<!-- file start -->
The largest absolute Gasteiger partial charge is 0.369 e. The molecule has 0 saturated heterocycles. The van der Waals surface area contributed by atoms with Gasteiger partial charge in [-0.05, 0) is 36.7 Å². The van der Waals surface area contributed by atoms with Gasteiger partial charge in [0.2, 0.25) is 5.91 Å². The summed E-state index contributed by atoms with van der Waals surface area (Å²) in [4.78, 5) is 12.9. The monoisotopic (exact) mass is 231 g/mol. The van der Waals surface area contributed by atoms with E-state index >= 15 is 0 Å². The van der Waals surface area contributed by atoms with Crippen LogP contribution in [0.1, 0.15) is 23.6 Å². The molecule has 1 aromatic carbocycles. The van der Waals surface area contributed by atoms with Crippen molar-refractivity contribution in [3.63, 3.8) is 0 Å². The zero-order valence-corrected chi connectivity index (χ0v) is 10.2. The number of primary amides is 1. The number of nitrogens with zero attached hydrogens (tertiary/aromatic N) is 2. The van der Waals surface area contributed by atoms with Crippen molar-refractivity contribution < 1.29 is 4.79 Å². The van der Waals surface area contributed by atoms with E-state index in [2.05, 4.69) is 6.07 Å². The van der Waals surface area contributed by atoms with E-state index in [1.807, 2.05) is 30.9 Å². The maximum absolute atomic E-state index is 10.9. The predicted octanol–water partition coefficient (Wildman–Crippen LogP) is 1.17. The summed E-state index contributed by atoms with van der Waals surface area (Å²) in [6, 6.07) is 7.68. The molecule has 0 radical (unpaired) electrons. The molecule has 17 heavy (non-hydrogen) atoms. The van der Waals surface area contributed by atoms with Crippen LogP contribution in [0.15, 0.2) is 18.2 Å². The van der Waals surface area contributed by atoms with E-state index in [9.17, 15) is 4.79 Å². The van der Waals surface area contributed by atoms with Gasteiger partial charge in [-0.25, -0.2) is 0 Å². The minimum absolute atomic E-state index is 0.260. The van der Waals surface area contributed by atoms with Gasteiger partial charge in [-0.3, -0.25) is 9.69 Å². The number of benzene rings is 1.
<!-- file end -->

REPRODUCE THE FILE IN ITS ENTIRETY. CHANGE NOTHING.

The largest absolute Gasteiger partial charge is 0.369 e. The molecule has 0 saturated heterocycles. The van der Waals surface area contributed by atoms with Gasteiger partial charge in [-0.05, 0) is 36.7 Å². The van der Waals surface area contributed by atoms with Gasteiger partial charge in [0.2, 0.25) is 5.91 Å². The summed E-state index contributed by atoms with van der Waals surface area (Å²) in [4.78, 5) is 12.9. The monoisotopic (exact) mass is 231 g/mol. The van der Waals surface area contributed by atoms with E-state index >= 15 is 0 Å². The van der Waals surface area contributed by atoms with Crippen LogP contribution in [0.1, 0.15) is 23.6 Å². The molecule has 1 aromatic carbocycles. The van der Waals surface area contributed by atoms with Crippen molar-refractivity contribution in [3.63, 3.8) is 0 Å². The zero-order valence-corrected chi connectivity index (χ0v) is 10.2. The number of primary amides is 1. The number of nitrogens with zero attached hydrogens (tertiary/aromatic N) is 2. The van der Waals surface area contributed by atoms with Crippen molar-refractivity contribution < 1.29 is 4.79 Å². The van der Waals surface area contributed by atoms with E-state index in [2.05, 4.69) is 6.07 Å². The van der Waals surface area contributed by atoms with E-state index in [1.807, 2.05) is 30.9 Å². The maximum absolute atomic E-state index is 10.9. The predicted octanol–water partition coefficient (Wildman–Crippen LogP) is 1.17. The summed E-state index contributed by atoms with van der Waals surface area (Å²) in [6, 6.07) is 7.68. The molecule has 0 radical (unpaired) electrons. The molecule has 17 heavy (non-hydrogen) atoms. The van der Waals surface area contributed by atoms with Crippen LogP contribution in [0.15, 0.2) is 18.2 Å². The van der Waals surface area contributed by atoms with E-state index in [9.17, 15) is 4.79 Å². The van der Waals surface area contributed by atoms with Gasteiger partial charge in [-0.25, -0.2) is 0 Å². The minimum absolute atomic E-state index is 0.260. The van der Waals surface area contributed by atoms with Gasteiger partial charge in [-0.3, -0.25) is 9.69 Å². The number of benzene rings is 1.